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Cabeza Prieta Natural History Association
Sonoran Desert Reptiles
Masticophis flagellum (Whipsnake, Coachwhip, Red Racer)

 

 

 Whipsnake, Coachwhip, Red Racer

 Whipsnake, Coachwhip, Red Racer
Whipsnake eating a Desert spiny lizard.

 Whipsnake, Coachwhip, Red Racer

Identification: 36 - 102 in. (91-260 cm). The wedged lower preocular, smooth scales in 17 rows at middle (13 or fewer just before vent), and lack of well-defined lengthwise stripes are diagnostic. Coloration highly variable. Among the following subspecies, the Red Racer, Sonoran, and Baja California Coachwhips have a dark phase. Reddish or pinkish above, often grading to tan toward the tail. Wide black, dark brown or pink crossbands on neck, sometimes more or less united, may be faint or absent. Dark phase (called the Wester Black Coachwhip); Black above. Pale below, or more or less blackened, becoming salmon pink to red toward tail. Found in south central Arizona; outnumbers red phase around Tucson. Young with dark crossbands about 3 scales wide. General tone above is tan, gray, cream, pink, or red, usually with black crossbars on neck. Occasional individuals are black. Slender body and tail, and scalation suggesting a braided whip, have earned common name. Usually 2 or 3 anterior temporals. Anal divided. Young: Blotched or crossbanded with dark brown or black on a light brown background. Black neck markings may be present or faint or absent. Eats small mammals (sometimes including bats), birds and their eggs, lizards, snakes (including rattlers), frogs, young turtles, insects and carrion.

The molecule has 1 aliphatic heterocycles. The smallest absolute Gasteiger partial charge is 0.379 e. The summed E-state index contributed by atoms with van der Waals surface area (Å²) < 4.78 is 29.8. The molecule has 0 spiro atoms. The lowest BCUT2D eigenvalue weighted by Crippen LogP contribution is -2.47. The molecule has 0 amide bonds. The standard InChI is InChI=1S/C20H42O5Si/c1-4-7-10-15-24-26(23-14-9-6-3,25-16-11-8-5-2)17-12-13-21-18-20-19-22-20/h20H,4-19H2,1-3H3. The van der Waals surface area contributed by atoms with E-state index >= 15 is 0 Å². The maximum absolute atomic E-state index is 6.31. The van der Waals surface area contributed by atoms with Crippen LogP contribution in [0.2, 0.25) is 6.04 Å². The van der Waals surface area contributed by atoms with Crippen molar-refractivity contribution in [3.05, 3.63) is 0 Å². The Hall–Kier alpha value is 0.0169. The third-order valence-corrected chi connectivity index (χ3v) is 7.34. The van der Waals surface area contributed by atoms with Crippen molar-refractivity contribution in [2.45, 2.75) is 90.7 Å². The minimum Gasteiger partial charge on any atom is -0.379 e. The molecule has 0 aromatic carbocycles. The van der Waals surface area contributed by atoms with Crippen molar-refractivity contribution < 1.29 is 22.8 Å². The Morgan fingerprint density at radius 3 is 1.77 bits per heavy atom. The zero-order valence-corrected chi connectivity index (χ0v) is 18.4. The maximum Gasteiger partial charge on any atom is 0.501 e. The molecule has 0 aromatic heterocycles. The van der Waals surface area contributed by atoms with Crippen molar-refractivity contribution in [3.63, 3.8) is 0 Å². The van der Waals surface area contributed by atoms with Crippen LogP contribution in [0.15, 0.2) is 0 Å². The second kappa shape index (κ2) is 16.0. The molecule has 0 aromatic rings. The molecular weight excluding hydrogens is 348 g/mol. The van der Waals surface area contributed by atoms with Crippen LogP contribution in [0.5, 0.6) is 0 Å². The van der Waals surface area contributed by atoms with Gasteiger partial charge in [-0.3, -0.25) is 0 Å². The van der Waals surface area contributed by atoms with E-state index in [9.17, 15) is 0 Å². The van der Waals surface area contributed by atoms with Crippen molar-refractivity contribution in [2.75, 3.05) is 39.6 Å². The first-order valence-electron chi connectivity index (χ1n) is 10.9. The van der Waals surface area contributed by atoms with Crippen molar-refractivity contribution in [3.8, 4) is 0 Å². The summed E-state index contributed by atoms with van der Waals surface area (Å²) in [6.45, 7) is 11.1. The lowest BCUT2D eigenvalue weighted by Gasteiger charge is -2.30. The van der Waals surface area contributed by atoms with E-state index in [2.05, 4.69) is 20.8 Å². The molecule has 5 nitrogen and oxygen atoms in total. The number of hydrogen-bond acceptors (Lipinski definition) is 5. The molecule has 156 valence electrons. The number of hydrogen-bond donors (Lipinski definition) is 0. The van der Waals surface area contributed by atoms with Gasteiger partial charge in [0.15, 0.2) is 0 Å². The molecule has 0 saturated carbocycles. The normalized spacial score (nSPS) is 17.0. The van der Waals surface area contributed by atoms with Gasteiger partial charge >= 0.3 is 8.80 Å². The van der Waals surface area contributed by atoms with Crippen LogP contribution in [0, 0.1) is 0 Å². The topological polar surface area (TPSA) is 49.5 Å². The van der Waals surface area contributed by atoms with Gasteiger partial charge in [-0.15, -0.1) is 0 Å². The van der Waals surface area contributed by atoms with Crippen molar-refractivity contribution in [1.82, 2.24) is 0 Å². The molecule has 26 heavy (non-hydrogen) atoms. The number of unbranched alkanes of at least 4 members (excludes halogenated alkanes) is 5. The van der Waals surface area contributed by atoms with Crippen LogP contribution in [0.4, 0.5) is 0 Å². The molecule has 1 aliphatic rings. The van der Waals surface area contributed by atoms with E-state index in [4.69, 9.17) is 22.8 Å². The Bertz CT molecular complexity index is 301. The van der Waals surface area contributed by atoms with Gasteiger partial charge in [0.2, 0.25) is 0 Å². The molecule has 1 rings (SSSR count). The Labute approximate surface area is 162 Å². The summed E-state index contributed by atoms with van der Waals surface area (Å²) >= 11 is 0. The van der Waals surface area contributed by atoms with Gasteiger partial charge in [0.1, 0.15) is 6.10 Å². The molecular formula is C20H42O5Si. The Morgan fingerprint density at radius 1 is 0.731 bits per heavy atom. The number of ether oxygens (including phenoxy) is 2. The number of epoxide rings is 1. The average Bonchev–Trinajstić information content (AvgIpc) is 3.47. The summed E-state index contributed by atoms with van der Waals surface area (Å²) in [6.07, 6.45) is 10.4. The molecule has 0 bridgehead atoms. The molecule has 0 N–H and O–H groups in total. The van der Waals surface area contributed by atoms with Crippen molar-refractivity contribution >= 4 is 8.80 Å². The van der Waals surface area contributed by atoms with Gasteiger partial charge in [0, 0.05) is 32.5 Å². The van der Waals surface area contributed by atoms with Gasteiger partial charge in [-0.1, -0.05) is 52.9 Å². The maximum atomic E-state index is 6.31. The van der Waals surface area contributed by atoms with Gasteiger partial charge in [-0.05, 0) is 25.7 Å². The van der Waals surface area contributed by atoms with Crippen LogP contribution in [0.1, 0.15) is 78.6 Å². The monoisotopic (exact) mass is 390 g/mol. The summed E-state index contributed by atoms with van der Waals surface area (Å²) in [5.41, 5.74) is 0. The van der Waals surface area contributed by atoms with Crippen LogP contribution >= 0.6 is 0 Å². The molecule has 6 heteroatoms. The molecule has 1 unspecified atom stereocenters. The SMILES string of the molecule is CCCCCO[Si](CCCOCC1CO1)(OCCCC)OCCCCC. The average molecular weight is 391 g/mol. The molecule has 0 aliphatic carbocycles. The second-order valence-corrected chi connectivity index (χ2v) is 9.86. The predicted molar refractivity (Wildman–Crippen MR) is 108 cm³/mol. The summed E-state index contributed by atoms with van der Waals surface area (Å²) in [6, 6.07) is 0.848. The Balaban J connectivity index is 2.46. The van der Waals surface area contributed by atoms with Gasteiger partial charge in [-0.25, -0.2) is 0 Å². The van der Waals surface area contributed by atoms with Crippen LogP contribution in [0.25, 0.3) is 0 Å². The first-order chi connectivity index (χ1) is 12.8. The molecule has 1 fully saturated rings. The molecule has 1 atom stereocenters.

References

Excerpts from A FIELD GUIDE TO WESTERN REPTILES AND AMPHIBIANS, 3/e by Robert C. Stebbins. Copyright (c) 2003 by Robert C. Stebbins. Reproduced by permission of Houghton Mifflin Company. All rights reserved.

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